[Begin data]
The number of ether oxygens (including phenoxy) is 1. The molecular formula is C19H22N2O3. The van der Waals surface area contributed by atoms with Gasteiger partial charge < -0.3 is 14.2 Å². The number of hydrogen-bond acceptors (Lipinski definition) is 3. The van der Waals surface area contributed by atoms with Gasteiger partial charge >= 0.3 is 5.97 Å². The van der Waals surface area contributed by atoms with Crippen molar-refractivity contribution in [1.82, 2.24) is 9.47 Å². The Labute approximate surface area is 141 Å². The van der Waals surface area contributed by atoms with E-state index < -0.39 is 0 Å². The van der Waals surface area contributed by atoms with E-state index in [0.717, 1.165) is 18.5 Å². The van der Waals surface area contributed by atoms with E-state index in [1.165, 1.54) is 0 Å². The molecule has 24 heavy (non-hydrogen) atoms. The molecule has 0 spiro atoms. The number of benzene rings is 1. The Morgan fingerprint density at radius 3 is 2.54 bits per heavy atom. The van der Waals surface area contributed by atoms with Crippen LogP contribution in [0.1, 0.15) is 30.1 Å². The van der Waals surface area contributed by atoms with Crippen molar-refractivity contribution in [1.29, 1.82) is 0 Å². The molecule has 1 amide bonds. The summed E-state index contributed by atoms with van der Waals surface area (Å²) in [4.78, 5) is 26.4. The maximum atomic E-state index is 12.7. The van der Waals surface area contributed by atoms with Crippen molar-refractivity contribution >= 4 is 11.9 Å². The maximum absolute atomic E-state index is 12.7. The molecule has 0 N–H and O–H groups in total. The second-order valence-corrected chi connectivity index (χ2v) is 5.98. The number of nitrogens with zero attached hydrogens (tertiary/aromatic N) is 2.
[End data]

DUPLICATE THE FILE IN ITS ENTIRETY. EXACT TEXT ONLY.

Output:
The number of ether oxygens (including phenoxy) is 1. The molecular formula is C19H22N2O3. The van der Waals surface area contributed by atoms with Gasteiger partial charge < -0.3 is 14.2 Å². The number of hydrogen-bond acceptors (Lipinski definition) is 3. The van der Waals surface area contributed by atoms with Gasteiger partial charge >= 0.3 is 5.97 Å². The van der Waals surface area contributed by atoms with Crippen molar-refractivity contribution in [1.82, 2.24) is 9.47 Å². The Labute approximate surface area is 141 Å². The van der Waals surface area contributed by atoms with E-state index < -0.39 is 0 Å². The van der Waals surface area contributed by atoms with E-state index in [0.717, 1.165) is 18.5 Å². The van der Waals surface area contributed by atoms with E-state index in [1.165, 1.54) is 0 Å². The molecule has 24 heavy (non-hydrogen) atoms. The molecule has 0 spiro atoms. The number of benzene rings is 1. The Morgan fingerprint density at radius 3 is 2.54 bits per heavy atom. The van der Waals surface area contributed by atoms with Crippen LogP contribution in [0.1, 0.15) is 30.1 Å². The van der Waals surface area contributed by atoms with Crippen molar-refractivity contribution in [1.29, 1.82) is 0 Å². The molecule has 1 amide bonds. The summed E-state index contributed by atoms with van der Waals surface area (Å²) in [4.78, 5) is 26.4. The maximum atomic E-state index is 12.7. The van der Waals surface area contributed by atoms with Crippen molar-refractivity contribution >= 4 is 11.9 Å². The maximum absolute atomic E-state index is 12.7. The molecule has 0 N–H and O–H groups in total. The second-order valence-corrected chi connectivity index (χ2v) is 5.98. The number of nitrogens with zero attached hydrogens (tertiary/aromatic N) is 2.